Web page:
regexec()  with  substring  match addresses.  The offsets of the subex-
       pression starting at the ith open parenthesis are stored in  pmatch[i].
       The   entire   regular  expression's  match  addresses  are  stored  in
       pmatch[0].  (Note  that  to  return  the  offsets  of  N  subexpression
       matches,  nmatch  must be at least N+1.)  Any unused structure elements
       will contain the value -1.

       The regmatch_t structure which is the type  of  pmatch  is  defined  in

           typedef struct {
               regoff_t rm_so;
               regoff_t rm_eo;
           } regmatch_t;

       Each  rm_so  element  that  is not -1 indicates the start offset of the
       next largest substring match within the string.  The relative rm_eo el-
       ement indicates the end offset of the match, which is the offset of the
       first character after the matching text.

   POSIX error reporting
       regerror() is used to turn the error codes that can be returned by both
       regcomp() and regexec() into error message strings.

       regerror() is passed the error code, errcode, the pattern buffer, preg,
       a pointer to a character string buffer, errbuf, and  the  size  of  the
       string buffer, errbuf_size.  It returns the size of the errbuf required
       to contain the null-terminated error message string.   If  both  errbuf
       and  errbuf_size  are  nonzero,  errbuf is filled in with the first er-
       rbuf_size - 1 characters of the error message and  a  terminating  null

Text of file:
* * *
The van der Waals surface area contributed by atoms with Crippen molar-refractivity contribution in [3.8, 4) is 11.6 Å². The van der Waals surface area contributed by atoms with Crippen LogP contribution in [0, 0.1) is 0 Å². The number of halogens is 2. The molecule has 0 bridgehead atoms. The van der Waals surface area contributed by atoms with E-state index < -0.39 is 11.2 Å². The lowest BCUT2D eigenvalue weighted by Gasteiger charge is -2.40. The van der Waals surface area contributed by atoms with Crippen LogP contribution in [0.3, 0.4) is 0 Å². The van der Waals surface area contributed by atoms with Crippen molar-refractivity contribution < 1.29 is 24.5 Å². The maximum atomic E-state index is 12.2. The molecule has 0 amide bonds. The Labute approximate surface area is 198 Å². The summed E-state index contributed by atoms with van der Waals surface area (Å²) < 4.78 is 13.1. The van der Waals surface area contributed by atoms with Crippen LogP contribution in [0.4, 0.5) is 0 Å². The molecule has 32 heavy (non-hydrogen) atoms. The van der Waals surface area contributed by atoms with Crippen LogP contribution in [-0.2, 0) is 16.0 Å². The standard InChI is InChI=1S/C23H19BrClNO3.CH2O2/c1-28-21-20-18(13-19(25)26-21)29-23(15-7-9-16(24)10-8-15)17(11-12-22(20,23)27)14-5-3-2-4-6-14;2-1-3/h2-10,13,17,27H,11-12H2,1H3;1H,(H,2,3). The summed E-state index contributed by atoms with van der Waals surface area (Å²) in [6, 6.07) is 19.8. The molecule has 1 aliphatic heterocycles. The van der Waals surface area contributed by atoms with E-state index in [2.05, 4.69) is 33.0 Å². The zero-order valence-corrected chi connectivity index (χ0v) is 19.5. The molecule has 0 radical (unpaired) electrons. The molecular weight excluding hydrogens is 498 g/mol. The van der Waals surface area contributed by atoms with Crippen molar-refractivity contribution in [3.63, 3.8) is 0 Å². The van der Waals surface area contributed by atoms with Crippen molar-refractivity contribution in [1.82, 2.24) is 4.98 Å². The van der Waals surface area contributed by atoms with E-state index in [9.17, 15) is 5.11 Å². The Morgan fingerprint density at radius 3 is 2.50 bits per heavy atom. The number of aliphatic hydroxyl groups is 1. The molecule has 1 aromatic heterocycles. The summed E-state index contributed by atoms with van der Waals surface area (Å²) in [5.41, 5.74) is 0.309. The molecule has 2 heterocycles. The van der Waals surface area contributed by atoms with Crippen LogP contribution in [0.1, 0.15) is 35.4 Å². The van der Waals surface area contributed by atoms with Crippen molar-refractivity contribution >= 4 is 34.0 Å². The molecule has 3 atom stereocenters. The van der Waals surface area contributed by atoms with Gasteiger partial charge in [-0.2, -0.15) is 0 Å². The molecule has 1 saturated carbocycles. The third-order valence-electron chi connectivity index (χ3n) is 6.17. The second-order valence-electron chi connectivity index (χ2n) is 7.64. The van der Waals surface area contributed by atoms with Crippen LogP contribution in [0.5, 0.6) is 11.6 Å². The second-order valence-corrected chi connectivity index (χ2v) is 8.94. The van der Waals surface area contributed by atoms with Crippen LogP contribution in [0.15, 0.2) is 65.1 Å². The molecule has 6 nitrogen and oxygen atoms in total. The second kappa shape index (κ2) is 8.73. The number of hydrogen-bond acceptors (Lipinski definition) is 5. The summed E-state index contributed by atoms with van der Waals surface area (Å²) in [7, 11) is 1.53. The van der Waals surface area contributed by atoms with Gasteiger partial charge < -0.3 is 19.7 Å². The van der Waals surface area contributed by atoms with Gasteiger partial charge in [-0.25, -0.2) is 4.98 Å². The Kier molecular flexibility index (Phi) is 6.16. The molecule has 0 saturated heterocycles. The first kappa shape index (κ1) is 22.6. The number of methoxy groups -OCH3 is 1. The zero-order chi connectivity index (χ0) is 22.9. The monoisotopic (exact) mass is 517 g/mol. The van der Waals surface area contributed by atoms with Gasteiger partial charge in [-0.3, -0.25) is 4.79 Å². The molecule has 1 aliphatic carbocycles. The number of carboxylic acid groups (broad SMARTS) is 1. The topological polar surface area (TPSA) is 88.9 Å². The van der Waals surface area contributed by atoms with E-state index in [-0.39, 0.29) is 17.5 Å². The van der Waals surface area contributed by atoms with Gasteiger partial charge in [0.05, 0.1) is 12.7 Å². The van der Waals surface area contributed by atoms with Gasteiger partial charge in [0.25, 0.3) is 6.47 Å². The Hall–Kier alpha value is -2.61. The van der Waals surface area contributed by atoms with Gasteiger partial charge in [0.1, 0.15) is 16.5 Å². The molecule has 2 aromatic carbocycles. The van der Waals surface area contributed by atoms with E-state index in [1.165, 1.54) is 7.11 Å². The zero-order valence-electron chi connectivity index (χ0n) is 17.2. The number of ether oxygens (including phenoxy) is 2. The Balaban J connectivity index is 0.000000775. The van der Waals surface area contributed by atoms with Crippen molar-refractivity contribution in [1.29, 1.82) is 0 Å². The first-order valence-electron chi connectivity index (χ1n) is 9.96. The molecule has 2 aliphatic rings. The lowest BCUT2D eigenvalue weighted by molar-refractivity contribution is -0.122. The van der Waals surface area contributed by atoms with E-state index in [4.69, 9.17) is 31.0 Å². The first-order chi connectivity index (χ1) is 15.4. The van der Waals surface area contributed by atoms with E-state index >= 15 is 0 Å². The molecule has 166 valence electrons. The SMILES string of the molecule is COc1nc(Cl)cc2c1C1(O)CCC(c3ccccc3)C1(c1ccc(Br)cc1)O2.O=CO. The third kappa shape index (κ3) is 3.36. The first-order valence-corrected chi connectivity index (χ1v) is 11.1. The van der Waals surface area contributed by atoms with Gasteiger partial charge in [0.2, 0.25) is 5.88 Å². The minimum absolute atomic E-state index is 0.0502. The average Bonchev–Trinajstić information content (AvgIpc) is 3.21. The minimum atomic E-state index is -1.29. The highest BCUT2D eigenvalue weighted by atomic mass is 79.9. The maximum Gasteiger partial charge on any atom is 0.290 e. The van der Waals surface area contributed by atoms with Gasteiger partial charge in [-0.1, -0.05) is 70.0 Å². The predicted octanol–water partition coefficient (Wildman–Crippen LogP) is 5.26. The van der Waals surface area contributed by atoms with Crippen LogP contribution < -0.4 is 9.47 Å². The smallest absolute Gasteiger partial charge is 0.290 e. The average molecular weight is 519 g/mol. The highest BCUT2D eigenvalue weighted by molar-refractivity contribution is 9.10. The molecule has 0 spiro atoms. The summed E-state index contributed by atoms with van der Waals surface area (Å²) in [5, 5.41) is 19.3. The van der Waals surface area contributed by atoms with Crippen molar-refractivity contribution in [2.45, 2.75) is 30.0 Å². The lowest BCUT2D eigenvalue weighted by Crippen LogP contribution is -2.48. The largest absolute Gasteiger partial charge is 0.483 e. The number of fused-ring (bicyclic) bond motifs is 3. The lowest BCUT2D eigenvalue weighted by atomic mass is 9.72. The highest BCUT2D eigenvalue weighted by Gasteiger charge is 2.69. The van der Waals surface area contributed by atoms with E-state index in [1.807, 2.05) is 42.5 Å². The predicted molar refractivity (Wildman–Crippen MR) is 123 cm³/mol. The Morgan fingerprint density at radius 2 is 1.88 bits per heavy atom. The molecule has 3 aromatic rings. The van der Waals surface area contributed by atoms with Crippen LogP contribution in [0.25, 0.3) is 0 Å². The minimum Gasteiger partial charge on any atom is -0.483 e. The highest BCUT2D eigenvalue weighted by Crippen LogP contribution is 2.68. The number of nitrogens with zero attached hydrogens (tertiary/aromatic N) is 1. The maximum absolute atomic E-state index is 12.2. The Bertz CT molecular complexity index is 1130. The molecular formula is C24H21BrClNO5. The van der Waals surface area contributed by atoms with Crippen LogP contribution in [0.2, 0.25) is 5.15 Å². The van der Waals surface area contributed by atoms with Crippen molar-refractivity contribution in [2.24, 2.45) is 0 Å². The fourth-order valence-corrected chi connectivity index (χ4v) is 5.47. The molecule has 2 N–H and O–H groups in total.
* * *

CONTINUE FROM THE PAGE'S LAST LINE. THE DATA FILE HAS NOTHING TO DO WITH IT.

byte ('\0').

   POSIX pattern buffer freeing
       Supplying  regfree()  with a precompiled pattern buffer, preg will free
       the memory allocated to the pattern buffer by  the  compiling  process,

       regcomp()  returns  zero  for a successful compilation or an error code
       for failure.

       regexec() returns zero for a successful match or REG_NOMATCH for  fail-

       The following errors can be returned by regcomp():

              Invalid use of back reference operator.

              Invalid use of pattern operators such as group or list.

              Invalid  use  of  repetition  operators such as using '*' as the
              first character.

              Un-matched brace interval operators.

              Un-matched bracket list operators.

              Invalid collating element.

              Unknown character class name.

              Nonspecific error.  This is not defined by POSIX.2.

              Trailing backslash.

              Un-matched parenthesis group operators.

              Invalid use of the range operator; for example, the ending point
              of the range occurs prior to the starting point.

              Compiled  regular  expression  requires  a pattern buffer larger
              than 64 kB.  This is not defined by POSIX.2.

              The regex routines ran out of memory.

              Invalid back reference to a subexpression.

       For an  explanation  of  the  terms  used  in  this  section,  see  at-

       |Interface            | Attribute     | Value          |
       |regcomp(), regexec() | Thread safety | MT-Safe locale |
       |regerror()           | Thread safety | MT-Safe env    |
       |regfree()            | Thread safety | MT-Safe        |
       POSIX.1-2001, POSIX.1-2008.

       grep(1), regex(7)

       The glibc manual section, Regular Expressions

       This  page  is  part of release 5.05 of the Linux man-pages project.  A
       description of the project, information about reporting bugs,  and  the
       latest     version     of     this    page,    can    be    found    at

GNU                               2019-10-10                          REGEX(3)